Chicana/o Fiction from Resistance to Contestation: The Role of Creation in Ana Castillo's So Far from God

Article excerpt

The past two decades have given us a wealth of Chicana and Chicano literature, both because of the exemplary work of the Recovering the U.S. Hispanic Literary Heritage project in discovering and recovering older texts and because of the sheer boom in Chicana/o publications over the last fifteen years. Even the nonspecialist now recognizes the names of Chicana/o authors such as Sandra Cisneros, Benjamin Alire Saenz, Ana Castillo, Rolando Hinojosa, and Denise Chavez, to name only a few. Their work, as well as that of their contemporaries, complements the publications of the heralded Chicana/o movement, which included Corky Gonzalez's epic poem Yo Soy Joaquin (1967), Tomas Rivera's Y no se lo trago la tierra ... / And the Earth did not Devour Him ... (1971), Rudolfo Anaya's Bless Me, Ultima (1972), Oscar Zeta Acosta's Revolt of the Cockroach People (1973), and Estela Portillo Trambley's Rain of Scorpions and Other Writings (1975). The corpus of Chicana/o writing, in short, has grown exponentially. While many of the contemporary writers share the social and political concerns of the Movement writers, what I find particularly interesting is the strategic shift these writers have made from a resistance literature to what I identify as a contestatory literature. This essay examines the theoretical framework and historical conditions surrounding that shift and illustrates by example how a contestatory literature engages in social critique. After charting the historical and theoretical ground for the shift from resistance to contestation, I examine the role of the creation narrative in Ana Castillo's romance So Far from God (1993).(1)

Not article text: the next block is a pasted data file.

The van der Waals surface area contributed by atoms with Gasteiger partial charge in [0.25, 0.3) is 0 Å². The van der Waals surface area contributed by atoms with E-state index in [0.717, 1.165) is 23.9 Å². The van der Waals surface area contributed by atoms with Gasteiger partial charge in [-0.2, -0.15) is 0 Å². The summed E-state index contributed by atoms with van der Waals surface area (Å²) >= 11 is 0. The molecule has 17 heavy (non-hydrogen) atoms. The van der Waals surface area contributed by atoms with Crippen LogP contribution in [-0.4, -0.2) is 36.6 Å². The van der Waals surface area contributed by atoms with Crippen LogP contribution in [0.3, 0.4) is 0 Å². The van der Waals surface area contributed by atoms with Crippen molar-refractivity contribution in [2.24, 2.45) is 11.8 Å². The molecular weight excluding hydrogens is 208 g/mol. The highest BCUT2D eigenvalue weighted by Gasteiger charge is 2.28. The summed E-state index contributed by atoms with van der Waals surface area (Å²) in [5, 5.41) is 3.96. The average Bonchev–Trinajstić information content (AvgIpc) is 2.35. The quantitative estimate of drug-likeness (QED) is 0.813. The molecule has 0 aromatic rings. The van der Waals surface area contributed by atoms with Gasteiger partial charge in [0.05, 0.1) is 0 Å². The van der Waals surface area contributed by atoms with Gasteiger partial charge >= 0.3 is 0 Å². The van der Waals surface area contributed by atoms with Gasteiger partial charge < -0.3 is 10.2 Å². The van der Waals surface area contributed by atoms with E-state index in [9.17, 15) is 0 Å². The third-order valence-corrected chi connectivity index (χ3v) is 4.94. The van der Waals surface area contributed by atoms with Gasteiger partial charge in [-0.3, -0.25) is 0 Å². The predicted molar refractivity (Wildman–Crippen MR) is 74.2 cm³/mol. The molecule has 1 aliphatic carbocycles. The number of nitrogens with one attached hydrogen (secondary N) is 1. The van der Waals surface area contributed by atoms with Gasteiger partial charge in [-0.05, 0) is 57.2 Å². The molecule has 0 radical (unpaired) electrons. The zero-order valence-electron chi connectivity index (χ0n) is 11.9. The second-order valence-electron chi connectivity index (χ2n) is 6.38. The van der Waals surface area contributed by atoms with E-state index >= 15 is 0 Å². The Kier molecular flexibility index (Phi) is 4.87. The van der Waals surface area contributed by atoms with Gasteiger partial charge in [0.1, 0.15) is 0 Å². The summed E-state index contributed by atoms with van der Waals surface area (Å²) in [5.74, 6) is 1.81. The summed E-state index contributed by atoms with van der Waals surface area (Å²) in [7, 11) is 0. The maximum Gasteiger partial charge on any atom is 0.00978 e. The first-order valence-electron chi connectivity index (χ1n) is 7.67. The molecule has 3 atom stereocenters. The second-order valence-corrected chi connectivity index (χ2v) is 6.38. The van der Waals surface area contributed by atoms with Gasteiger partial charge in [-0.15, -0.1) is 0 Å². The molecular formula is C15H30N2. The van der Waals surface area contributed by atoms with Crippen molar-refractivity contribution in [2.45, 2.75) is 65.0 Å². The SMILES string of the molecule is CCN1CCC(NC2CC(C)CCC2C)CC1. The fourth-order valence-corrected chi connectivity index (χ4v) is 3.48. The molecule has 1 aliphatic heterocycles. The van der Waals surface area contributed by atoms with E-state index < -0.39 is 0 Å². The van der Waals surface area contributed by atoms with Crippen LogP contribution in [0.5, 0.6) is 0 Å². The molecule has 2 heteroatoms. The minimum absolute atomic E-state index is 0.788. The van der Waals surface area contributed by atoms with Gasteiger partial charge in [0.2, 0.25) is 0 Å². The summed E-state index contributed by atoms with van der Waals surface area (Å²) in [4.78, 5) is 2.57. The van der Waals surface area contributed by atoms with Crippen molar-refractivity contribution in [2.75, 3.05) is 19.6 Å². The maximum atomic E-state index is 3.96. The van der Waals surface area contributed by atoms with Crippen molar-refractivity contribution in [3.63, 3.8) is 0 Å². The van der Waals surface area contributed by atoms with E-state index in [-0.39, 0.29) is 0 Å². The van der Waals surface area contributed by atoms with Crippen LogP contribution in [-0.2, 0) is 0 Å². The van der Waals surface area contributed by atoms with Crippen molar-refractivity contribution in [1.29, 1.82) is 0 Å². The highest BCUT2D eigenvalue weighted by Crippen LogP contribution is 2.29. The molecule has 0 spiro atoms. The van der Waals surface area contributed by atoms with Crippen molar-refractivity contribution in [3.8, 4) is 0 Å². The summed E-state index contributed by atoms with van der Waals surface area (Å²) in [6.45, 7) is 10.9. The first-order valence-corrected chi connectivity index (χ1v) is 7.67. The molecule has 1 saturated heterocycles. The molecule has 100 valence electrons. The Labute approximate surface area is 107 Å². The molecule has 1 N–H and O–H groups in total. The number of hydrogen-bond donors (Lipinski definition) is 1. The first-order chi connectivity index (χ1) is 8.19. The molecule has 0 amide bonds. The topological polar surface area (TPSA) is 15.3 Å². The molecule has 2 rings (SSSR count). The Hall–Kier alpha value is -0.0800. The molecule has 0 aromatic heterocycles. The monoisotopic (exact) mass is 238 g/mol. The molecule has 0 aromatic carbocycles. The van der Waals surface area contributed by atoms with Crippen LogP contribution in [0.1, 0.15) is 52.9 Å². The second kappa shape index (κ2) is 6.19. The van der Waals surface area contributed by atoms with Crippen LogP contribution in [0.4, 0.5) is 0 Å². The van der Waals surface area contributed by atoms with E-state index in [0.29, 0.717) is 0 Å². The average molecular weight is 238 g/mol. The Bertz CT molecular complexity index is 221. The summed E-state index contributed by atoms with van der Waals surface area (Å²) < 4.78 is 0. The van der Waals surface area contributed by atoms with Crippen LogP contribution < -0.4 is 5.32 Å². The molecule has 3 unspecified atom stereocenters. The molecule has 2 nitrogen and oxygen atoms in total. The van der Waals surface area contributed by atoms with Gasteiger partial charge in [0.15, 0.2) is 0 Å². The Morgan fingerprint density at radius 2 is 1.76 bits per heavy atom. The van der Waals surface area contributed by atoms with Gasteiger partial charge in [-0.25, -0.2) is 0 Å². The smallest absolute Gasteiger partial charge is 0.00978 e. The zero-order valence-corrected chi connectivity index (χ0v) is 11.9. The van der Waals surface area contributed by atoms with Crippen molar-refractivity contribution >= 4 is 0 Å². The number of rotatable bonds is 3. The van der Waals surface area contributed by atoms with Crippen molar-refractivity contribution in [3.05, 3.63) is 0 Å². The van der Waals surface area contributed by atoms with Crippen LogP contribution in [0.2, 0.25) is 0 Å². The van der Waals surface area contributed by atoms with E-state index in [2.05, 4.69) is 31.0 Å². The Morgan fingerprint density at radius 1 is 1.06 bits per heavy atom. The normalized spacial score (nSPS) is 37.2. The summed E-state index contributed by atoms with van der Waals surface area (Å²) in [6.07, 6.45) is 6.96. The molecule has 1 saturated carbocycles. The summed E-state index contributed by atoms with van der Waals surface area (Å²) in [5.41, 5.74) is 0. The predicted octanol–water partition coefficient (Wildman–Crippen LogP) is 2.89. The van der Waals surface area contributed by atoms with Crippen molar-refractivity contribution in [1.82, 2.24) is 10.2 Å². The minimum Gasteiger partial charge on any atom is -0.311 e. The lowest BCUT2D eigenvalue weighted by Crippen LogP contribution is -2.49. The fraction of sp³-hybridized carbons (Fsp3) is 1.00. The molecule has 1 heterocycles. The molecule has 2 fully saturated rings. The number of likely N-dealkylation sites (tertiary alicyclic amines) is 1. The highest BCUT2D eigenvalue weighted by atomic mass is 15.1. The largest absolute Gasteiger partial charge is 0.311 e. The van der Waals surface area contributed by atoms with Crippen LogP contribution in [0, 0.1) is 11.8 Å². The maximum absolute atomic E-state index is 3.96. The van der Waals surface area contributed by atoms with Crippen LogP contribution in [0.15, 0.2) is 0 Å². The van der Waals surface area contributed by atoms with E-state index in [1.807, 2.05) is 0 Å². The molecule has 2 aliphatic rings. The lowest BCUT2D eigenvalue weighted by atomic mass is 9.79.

In establishing a framework for my definition of contestatory literature, I would like first to consider resistance literature. Taking her lead from the Palestinian writer and critic Ghassan Kanafani, Barbara Harlow has written the definitive text on resistance literature, a text which carefully examines the relationship between this literature and third world national liberation movements. "Resistance literature," states Harlow, "calls attention to itself, and to literature in general, as a political and politicized activity. The literature of resistance sees itself furthermore as immediately and directly involved in a struggle against ascendant or dominant forms of ideological and cultural production" (28-29). The writers from the various sites (e.g., Palestine, Lebanon, and South Africa) that she discusses, though not necessarily bearing arms, are so intimately tied into the armed struggle, that she is able to demonstrate powerfully the mutually reinforcing relationship between the cultural and paramilitary programs. Indeed, Harlow asserts, "The resistance writer, like the guerrilla of the armed liberation struggle, is actively engaged in an urgent historical confrontation. The questions raised by the resistance leaders are the questions faced by the writers as well" (100).

Consequently, the alliance between the national liberation movements and the literature that Harlow discusses demarcates a sharp boundary for me between resistance literature and contestatory literature. For the term "resistance literature" is used most appropriately when discussing armed liberation movements that have direct links to territorial claims, where there is literally a battle for terrain and governance at stake. In addition while Harlow takes the necessary measures to define the terms of her argument, the term "resistance literature" has become nearly ubiquitous since the publication of her book eleven years ago. Critical omnipresence of a term, though not necessarily bad, typically drains it of its specificity. In short, I believe the term "resistance literature" has been bandied about so much that it has lost its critical impact and function.

Before moving further ahead, I would like to reflect for a moment on the role of resistance literature in the United States, which Harlow has absented from her study,(2) though many scholars, Ramon Saldivar among them, have subsequently adopted her model to talk about Chicana and Chicano literature. …


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